Rory Cooper, a biomedical engineer, is a man in constant motion. He propels through the hallways of his workplace in a state-of-the-art wheelchair he designed. But this isn’t your typical office. Cooper is director of Pitt’s Human Engineering Research Laboratories (HERL), located in an entrepreneurial sector of Pittsburgh’s Bakery Square.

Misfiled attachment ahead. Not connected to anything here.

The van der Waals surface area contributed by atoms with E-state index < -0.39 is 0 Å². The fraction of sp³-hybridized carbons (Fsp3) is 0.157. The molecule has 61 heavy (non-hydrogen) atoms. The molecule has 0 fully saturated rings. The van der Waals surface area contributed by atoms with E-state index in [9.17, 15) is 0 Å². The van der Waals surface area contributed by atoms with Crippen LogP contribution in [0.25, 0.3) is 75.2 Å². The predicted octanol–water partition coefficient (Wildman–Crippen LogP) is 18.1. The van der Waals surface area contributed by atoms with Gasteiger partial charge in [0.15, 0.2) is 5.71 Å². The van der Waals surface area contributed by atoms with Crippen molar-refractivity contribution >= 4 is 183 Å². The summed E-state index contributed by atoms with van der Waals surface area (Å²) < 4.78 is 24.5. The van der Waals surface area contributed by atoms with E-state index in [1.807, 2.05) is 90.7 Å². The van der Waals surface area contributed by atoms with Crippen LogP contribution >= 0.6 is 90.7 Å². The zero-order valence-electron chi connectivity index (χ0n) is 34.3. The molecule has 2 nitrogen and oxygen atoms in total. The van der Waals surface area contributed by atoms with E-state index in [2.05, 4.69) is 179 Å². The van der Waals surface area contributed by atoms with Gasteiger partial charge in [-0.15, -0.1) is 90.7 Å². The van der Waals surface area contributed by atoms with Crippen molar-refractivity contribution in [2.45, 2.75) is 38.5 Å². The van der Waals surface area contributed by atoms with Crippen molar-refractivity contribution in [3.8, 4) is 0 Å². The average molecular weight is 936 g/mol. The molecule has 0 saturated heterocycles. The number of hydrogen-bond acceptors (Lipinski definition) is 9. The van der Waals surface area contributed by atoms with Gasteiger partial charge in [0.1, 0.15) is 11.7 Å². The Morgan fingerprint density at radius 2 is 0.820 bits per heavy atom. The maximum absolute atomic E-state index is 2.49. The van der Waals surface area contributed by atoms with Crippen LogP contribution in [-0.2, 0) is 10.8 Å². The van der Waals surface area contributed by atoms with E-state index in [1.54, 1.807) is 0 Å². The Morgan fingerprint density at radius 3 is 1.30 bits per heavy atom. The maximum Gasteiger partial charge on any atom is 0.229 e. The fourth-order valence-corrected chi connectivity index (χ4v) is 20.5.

As the Pitt professor rolls along, scrolling through his Blackberry, he passes a series of lab spaces, each designed to help those who are challenged by activities of daily life. There’s a “smart” kitchen that uses wireless remote-controlled appliances and faucets. There are digital “cueing” devices to aid those who are in wheelchairs or have health issues such as dementia. There’s a KitchenBot robotic arm that maneuvers to help with opening cupboards, accessing food, cooking, and cleanup. Other labs engage in virtual reality projects, biomechanics, and brain-machine interfaces.